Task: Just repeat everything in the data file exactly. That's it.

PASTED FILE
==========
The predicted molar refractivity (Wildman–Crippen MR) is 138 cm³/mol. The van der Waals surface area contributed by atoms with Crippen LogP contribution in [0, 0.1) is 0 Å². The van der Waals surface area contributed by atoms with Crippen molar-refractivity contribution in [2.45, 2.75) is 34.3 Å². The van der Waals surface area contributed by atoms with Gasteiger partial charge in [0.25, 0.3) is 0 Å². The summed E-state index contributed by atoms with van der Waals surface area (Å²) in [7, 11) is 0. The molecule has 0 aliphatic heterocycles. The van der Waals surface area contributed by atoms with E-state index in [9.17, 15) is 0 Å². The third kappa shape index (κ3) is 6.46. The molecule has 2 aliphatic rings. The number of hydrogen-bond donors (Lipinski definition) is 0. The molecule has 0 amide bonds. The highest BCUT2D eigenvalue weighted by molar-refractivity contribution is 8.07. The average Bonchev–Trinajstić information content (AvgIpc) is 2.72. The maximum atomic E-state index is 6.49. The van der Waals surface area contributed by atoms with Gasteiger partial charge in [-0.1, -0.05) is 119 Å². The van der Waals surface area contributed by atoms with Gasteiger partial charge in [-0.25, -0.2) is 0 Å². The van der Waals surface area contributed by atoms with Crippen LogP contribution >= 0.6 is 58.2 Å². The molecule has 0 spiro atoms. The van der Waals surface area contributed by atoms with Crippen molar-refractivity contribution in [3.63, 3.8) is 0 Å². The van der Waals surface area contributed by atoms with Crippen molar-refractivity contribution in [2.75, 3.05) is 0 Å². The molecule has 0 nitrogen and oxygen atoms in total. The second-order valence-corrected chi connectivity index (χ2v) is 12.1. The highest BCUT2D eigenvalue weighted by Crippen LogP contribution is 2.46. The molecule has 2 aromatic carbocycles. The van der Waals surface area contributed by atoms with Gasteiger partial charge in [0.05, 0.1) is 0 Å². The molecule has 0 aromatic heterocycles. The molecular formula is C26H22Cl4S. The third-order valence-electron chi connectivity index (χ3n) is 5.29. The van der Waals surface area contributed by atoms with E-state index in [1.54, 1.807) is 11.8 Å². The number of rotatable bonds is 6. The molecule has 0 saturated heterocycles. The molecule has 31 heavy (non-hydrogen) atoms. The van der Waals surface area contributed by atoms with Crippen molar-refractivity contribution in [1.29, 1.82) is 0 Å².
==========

The predicted molar refractivity (Wildman–Crippen MR) is 138 cm³/mol. The van der Waals surface area contributed by atoms with Crippen LogP contribution in [0, 0.1) is 0 Å². The van der Waals surface area contributed by atoms with Crippen molar-refractivity contribution in [2.45, 2.75) is 34.3 Å². The van der Waals surface area contributed by atoms with Gasteiger partial charge in [0.25, 0.3) is 0 Å². The summed E-state index contributed by atoms with van der Waals surface area (Å²) in [7, 11) is 0. The molecule has 0 aliphatic heterocycles. The van der Waals surface area contributed by atoms with E-state index in [9.17, 15) is 0 Å². The third kappa shape index (κ3) is 6.46. The molecule has 2 aliphatic rings. The number of hydrogen-bond donors (Lipinski definition) is 0. The molecule has 0 amide bonds. The highest BCUT2D eigenvalue weighted by molar-refractivity contribution is 8.07. The average Bonchev–Trinajstić information content (AvgIpc) is 2.72. The maximum atomic E-state index is 6.49. The van der Waals surface area contributed by atoms with Gasteiger partial charge in [-0.1, -0.05) is 119 Å². The van der Waals surface area contributed by atoms with Gasteiger partial charge in [-0.25, -0.2) is 0 Å². The van der Waals surface area contributed by atoms with Crippen LogP contribution >= 0.6 is 58.2 Å². The molecule has 0 spiro atoms. The van der Waals surface area contributed by atoms with Crippen molar-refractivity contribution in [3.63, 3.8) is 0 Å². The van der Waals surface area contributed by atoms with Crippen molar-refractivity contribution in [2.75, 3.05) is 0 Å². The molecule has 0 nitrogen and oxygen atoms in total. The second-order valence-corrected chi connectivity index (χ2v) is 12.1. The highest BCUT2D eigenvalue weighted by Crippen LogP contribution is 2.46. The molecule has 2 aromatic carbocycles. The van der Waals surface area contributed by atoms with Gasteiger partial charge in [0.05, 0.1) is 0 Å². The molecule has 0 aromatic heterocycles. The molecular formula is C26H22Cl4S. The third-order valence-electron chi connectivity index (χ3n) is 5.29. The van der Waals surface area contributed by atoms with E-state index in [1.54, 1.807) is 11.8 Å². The number of rotatable bonds is 6. The molecule has 0 saturated heterocycles. The molecule has 31 heavy (non-hydrogen) atoms. The van der Waals surface area contributed by atoms with Crippen molar-refractivity contribution in [1.29, 1.82) is 0 Å².